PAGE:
The archipelago that forms the modern nation of Japan sits at the nexus of four tectonic plates. The seismic activity these plates generate is a constant presence in daily Japanese life; more than 1,500 seismic events occur each year, including two of 5.0 magnitude or higher.
In March 2011, a 9.0-magnitude earthquake struck northeastern Japan’s Tōhoku region, causing a tsunami within the hour—a low-probability, high-risk event that is predicted to occur once every 1,000 years. While Japan’s long-term investment in resilient infrastructure minimized loss of life from the earthquake, the unforeseen tsunami did result in a death toll of some 15,800.
Meanwhile, the economic loss from the earthquake tallied more than $200 billion, one of the world’s most expensive disasters to date. By early 2013, Japan’s MLIT had implemented policy changes in land use, disaster risk mitigation, and infrastructure resilience that offer lessons to other disaster-prone regions of the world.
After the widespread structural damage from the Great Hanshin earthquake of 1995, we initiated a national effort to make our buildings more earthquake-resistant. In my view, our progress on that count helped limit the damage from the Great East Japan earthquake of 2011. Our bridges held up. So did our reinforced shoreline breakwater and seawall facilities, which also acted as a barrier against the intensity and speed of the tsunami.
A very significant role, actually. A coordinated effort by trained personnel from The Japan Self-Defense Forces, the US armed forces, local and national firefighting units in Japan, and MLIT teams—together with residents from local communities who had been trained in disaster mitigation and recovery techniques—proved extremely effective in accelerating the pace of recovery and reconstruction. For example, MLIT teams, together with The Japan Self-Defense Forces, quickly and effectively executed “Operation Comb”—so-called because the transport route resembled a comb—which paved the way for emergency transport routes from inland to the devastated coastal areas. Continuous training and simulation were among the vital factors in the successful execution of this operation. Our ongoing disaster-prevention education and training—with simulated drills—contributed substantially to our recovery effort. We have to continue to prepare for the reality of natural disasters with exhaustive, large-scale training programs.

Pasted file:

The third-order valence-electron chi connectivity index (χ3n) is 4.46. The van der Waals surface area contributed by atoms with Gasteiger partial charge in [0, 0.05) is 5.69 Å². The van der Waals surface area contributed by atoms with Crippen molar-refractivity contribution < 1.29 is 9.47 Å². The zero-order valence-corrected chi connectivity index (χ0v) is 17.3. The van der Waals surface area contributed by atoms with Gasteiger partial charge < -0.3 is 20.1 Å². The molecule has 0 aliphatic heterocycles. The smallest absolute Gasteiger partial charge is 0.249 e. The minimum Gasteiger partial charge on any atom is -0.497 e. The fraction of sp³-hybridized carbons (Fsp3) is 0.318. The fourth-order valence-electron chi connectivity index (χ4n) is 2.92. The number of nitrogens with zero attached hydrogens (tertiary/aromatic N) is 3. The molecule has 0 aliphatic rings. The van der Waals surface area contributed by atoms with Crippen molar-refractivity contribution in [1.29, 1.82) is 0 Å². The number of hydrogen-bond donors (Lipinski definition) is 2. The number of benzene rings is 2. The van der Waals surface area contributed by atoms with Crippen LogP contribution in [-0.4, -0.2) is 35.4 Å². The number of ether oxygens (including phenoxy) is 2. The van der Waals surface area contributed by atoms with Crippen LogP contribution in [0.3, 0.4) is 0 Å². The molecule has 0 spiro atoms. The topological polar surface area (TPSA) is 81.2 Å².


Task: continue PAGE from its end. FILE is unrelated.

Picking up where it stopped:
Certainly. For example, in preparation for the tsunami, we evacuated residents to nearby sites simply because that’s what our scenario-planning called for. But we hadn’t considered any scenarios involving monster tsunamis because they are forecast to occur every 1,000 years.
Our fundamental challenge is to maintain constant preparedness for an event of the scale of the tsunami. We cannot continue to assume they are unlikely to occur. We must ensure all residents are informed in time when an earthquake or tsunami or blizzard strikes. For that to happen, we must improve modes of communication for all first responders. These measures will require changes in regulations, which we are seeking. Besides, we must retrofit our buildings as necessary; therefore, MLIT worked on revising the law.
Our fundamental views on infrastructure development continue to evolve. Some residents have historically viewed public works projects in Japan as wasteful. However, in the aftermath of the earthquake, the fields of disaster prevention, mitigation, and maintenance are now considered part of the mainstream in public works projects—and we must launch comprehensive initiatives to build disaster-resistant infrastructure.
We must also undertake projects that improve a building’s structural resistance to earthquakes and implement countermeasures against aging and obsolescence in our infrastructure. Given our falling birth rates, aging society, and energy needs, the solution isn’t to pave over our country with concrete or build higher breakwaters. We need flexible, environmentally sound, community-based development. I was a member of my sumo wrestling club at university so I would liken the infrastructure we need to Ichiro Suzuki of the New York Yankees: muscular, yet lithe and speedy.
Development projects in Japan have typically proliferated in rural areas to accommodate population growth; we need a policy shift that supports the impact cities in urban areas, where residents don’t have to rely on automobiles for their daily lives. We must focus on smart homes with roofmounted solar panels and insulation that helps them stay cool in the summer and warm in the winter to conserve energy. Concentrated neighborhoods of smart homes within these compact cities is one of our goals of community development.
The earthquake halted all forms of transit completely, causing train stations to overflow with commuters who had no way to get home in the Tokyo metropolitan area. We must do more to address and solve this problem with joint public-private sector collaboration, especially at key hubs such as Shinjuku, Ikebukuro, Yokohama, and Tokyo stations. In Ikebukuro, one of the largest districts in Tokyo, department stores and other businesses are participating in disaster preparedness training.